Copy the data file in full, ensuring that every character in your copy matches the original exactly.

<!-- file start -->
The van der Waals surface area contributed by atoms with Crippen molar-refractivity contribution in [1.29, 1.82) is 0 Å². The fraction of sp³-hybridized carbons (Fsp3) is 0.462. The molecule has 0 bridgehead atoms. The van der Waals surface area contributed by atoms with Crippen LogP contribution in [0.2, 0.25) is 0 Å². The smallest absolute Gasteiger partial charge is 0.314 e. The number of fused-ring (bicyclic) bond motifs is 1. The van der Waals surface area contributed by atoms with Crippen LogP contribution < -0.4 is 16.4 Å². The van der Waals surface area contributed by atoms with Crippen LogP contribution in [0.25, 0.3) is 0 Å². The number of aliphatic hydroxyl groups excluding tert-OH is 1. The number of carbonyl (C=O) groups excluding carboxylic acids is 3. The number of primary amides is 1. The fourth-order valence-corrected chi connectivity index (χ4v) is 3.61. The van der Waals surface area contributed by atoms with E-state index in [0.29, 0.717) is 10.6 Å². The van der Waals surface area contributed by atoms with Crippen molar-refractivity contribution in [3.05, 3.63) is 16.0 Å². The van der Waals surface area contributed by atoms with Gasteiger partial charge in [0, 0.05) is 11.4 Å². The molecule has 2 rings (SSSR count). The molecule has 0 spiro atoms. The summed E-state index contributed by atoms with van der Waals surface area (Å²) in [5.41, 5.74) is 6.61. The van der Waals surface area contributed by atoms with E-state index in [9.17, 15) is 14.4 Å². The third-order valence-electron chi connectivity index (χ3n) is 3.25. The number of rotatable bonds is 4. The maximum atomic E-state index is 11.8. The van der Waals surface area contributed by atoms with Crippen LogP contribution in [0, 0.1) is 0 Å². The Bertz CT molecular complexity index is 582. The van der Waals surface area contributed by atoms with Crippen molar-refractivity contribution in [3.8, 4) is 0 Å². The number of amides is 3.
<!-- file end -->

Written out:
The van der Waals surface area contributed by atoms with Crippen molar-refractivity contribution in [1.29, 1.82) is 0 Å². The fraction of sp³-hybridized carbons (Fsp3) is 0.462. The molecule has 0 bridgehead atoms. The van der Waals surface area contributed by atoms with Crippen LogP contribution in [0.2, 0.25) is 0 Å². The smallest absolute Gasteiger partial charge is 0.314 e. The number of fused-ring (bicyclic) bond motifs is 1. The van der Waals surface area contributed by atoms with Crippen LogP contribution < -0.4 is 16.4 Å². The van der Waals surface area contributed by atoms with Crippen LogP contribution in [0.25, 0.3) is 0 Å². The number of aliphatic hydroxyl groups excluding tert-OH is 1. The number of carbonyl (C=O) groups excluding carboxylic acids is 3. The number of primary amides is 1. The fourth-order valence-corrected chi connectivity index (χ4v) is 3.61. The van der Waals surface area contributed by atoms with E-state index in [0.29, 0.717) is 10.6 Å². The van der Waals surface area contributed by atoms with Crippen molar-refractivity contribution in [3.05, 3.63) is 16.0 Å². The van der Waals surface area contributed by atoms with Gasteiger partial charge in [0, 0.05) is 11.4 Å². The molecule has 2 rings (SSSR count). The molecule has 0 spiro atoms. The summed E-state index contributed by atoms with van der Waals surface area (Å²) in [5.41, 5.74) is 6.61. The van der Waals surface area contributed by atoms with E-state index in [9.17, 15) is 14.4 Å². The third-order valence-electron chi connectivity index (χ3n) is 3.25. The number of rotatable bonds is 4. The maximum atomic E-state index is 11.8. The van der Waals surface area contributed by atoms with Crippen LogP contribution in [0, 0.1) is 0 Å². The Bertz CT molecular complexity index is 582. The van der Waals surface area contributed by atoms with Crippen molar-refractivity contribution in [3.8, 4) is 0 Å². The number of amides is 3.